I have a special interest in WWII Romanian aircraft. If you do, then this is a must visit website.
August 29, 2016
August 28, 2016
This seems to hold a lot of promise. Too bad I don’t have HBO. I had forgotten the original was a Michael Crichton story.
August 26, 2016
August is Blitzbau month over on the Unofficial Airfix Modeler’s Forum.(UAMF)
Go on over and take a look.
August 13, 2016
Putin seems to be a little more active lately, which makes me wonder if therer aren’t some internal struggles going on, especially with the price of oil staying so low. Latest here.
August 12, 2016
August 11, 2016
A great story on the first RCAF airmen killed in WWII and their Northrop Delta. Read here.
August 10, 2016
Book Review: J2M Raiden and N1K1/2 Shinden/Shinden-Kai Aces
Osprey Aircraft of the Aces Series #129
By Yasuho Izawa with Tony Holmes
96 Pgs, 6 pgs of color profiles
ISBN 978 1 4728 1261 2
The volumes in the Osprey Aircraft of the Aces that cover WWII Japanese Army and Navy aces and their aircraft have been consistently some of the best books in the series. That said, this latest title is probably the best of the series, and that is a real accomplishment.
The J2M Raiden was unusual for a naval fighter. It wasn’t designed to operate off of a carrier. Furthermore it wasn’t really designed as a fighter, rather it was designed as an interceptor. The Japanese knew that eventually US Bombers would appear over Japan and that the current naval fighter, the famed Zero was not very good as a bomber killer. The Raiden was designed from the start as an interceptor, with speed, hitting power and rate of climb emphasized over turn rate. As with many of the later Japanese aircraft, the Raiden had teething troubles mainly due to its engine. By the time that the J2M came into service, Japan was hard pressed and there was little that could be done to stem the tide of US bombers pounding Japan.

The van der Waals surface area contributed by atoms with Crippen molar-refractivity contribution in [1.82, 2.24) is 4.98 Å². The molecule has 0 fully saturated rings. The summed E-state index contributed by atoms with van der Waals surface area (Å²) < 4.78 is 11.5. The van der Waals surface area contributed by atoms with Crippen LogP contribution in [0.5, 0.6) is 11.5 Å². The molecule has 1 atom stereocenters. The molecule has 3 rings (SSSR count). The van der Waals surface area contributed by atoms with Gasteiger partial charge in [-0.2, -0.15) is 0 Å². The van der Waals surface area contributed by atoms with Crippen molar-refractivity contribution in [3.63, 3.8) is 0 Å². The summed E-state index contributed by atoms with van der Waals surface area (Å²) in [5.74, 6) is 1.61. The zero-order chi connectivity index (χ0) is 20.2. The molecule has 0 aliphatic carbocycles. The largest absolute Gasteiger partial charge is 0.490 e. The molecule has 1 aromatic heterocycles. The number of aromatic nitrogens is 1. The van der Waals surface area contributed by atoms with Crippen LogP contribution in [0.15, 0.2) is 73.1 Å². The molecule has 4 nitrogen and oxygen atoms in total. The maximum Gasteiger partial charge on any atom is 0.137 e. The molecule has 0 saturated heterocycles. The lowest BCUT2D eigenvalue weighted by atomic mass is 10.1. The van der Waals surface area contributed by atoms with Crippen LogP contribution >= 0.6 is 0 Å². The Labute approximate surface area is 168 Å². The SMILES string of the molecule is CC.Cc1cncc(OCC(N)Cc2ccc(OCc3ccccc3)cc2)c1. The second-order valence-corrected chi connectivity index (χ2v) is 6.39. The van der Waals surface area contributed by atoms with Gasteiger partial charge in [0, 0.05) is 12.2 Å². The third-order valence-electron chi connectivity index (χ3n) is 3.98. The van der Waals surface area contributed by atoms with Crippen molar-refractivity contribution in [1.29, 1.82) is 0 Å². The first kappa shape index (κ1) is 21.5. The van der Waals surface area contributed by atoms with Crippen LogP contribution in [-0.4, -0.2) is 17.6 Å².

The N1K1/2 had an even stranger development, starting life as a floatplane. While it wasn’t overly successful as a floatplane fighter, its designers realized that it could be adapted to be a cutting edge fighter. The initial version the N1K2, was successful from the start, but it was plagued by landing gear failures due to its overly long landing gear, a remnant of its mid-wing design as a float plane. The plane was quickly redesigned as a low wing monoplane, the N1K2-J “Shinden-Kai”. The N1K2-J was the most effective Japanese navy fighter of the last years of the war. It could hold its own against the F6F and the F4U, its main fighter opponents. In fact it was so good that the Japanese Navy’s elite unit, the 343rd Kokutai, used it as its aircraft of choice.
The authors due a very good job of explaining the development of these two aircraft and their subsequent use by the JNAF (Japanese Naval Air Force). Many JNAF aces flew the J2M or the N1K2 at the end of their careers, but both aircraft were deployed so late and in such small numbers that only 5 pilots achieved 5 or more kills while flying the J2M or N1K2. A number of other Japanese aces claimed their last kills in one of these two aircraft.
The book has many black and white photos of pilots who are the subjects of the stories in this book or their aircraft. In addition there are 8 pages of color profiles that will serve as inspiration to the model builder. The book is filled with descriptions of combat by J2M and N1K2 pilots, including several in which their opponents are identified making dogfight doubles easy to produce.
There are several good kits of the J2M and N1K2 in my preferred scale 72nd, so this book served to motivate me to take a lot of detail photos of the N1K2-J at the Naval Air Museum in Pensacola during a recent visit. I am sure I’ll end up re-reading this book while building a Shinden-Kai. In short, buy this book.
August 2, 2016
Located in Pensacola, FL, it is without a doubt the finest aviation museum I’ve ever been to. You should make every effort to go. Photos to follow.